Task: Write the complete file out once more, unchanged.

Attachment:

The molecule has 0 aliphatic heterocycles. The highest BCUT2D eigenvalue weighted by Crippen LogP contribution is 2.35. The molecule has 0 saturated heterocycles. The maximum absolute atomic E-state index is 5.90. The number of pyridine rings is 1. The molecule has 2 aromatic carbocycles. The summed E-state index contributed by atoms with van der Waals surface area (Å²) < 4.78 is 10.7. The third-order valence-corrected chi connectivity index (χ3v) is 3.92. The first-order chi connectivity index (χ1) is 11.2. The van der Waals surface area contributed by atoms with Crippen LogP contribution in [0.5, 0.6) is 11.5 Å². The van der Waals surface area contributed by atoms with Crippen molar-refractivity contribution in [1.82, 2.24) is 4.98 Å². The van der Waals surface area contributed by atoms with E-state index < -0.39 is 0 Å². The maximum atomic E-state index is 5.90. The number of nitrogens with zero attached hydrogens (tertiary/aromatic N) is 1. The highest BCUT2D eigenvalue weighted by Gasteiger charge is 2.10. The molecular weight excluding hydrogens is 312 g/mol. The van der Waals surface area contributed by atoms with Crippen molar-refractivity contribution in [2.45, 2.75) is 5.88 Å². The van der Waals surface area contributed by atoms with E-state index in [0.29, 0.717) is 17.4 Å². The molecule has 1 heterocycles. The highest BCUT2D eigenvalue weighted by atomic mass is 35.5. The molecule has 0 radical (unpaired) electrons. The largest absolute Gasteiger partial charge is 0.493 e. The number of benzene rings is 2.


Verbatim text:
The molecule has 0 aliphatic heterocycles. The highest BCUT2D eigenvalue weighted by Crippen LogP contribution is 2.35. The molecule has 0 saturated heterocycles. The maximum absolute atomic E-state index is 5.90. The number of pyridine rings is 1. The molecule has 2 aromatic carbocycles. The summed E-state index contributed by atoms with van der Waals surface area (Å²) < 4.78 is 10.7. The third-order valence-corrected chi connectivity index (χ3v) is 3.92. The first-order chi connectivity index (χ1) is 11.2. The van der Waals surface area contributed by atoms with Crippen LogP contribution in [0.5, 0.6) is 11.5 Å². The van der Waals surface area contributed by atoms with Crippen molar-refractivity contribution in [1.82, 2.24) is 4.98 Å². The van der Waals surface area contributed by atoms with E-state index < -0.39 is 0 Å². The maximum atomic E-state index is 5.90. The number of nitrogens with zero attached hydrogens (tertiary/aromatic N) is 1. The highest BCUT2D eigenvalue weighted by Gasteiger charge is 2.10. The molecular weight excluding hydrogens is 312 g/mol. The van der Waals surface area contributed by atoms with Crippen molar-refractivity contribution in [2.45, 2.75) is 5.88 Å². The van der Waals surface area contributed by atoms with E-state index in [0.29, 0.717) is 17.4 Å². The molecule has 1 heterocycles. The highest BCUT2D eigenvalue weighted by atomic mass is 35.5. The molecule has 0 radical (unpaired) electrons. The largest absolute Gasteiger partial charge is 0.493 e. The number of benzene rings is 2.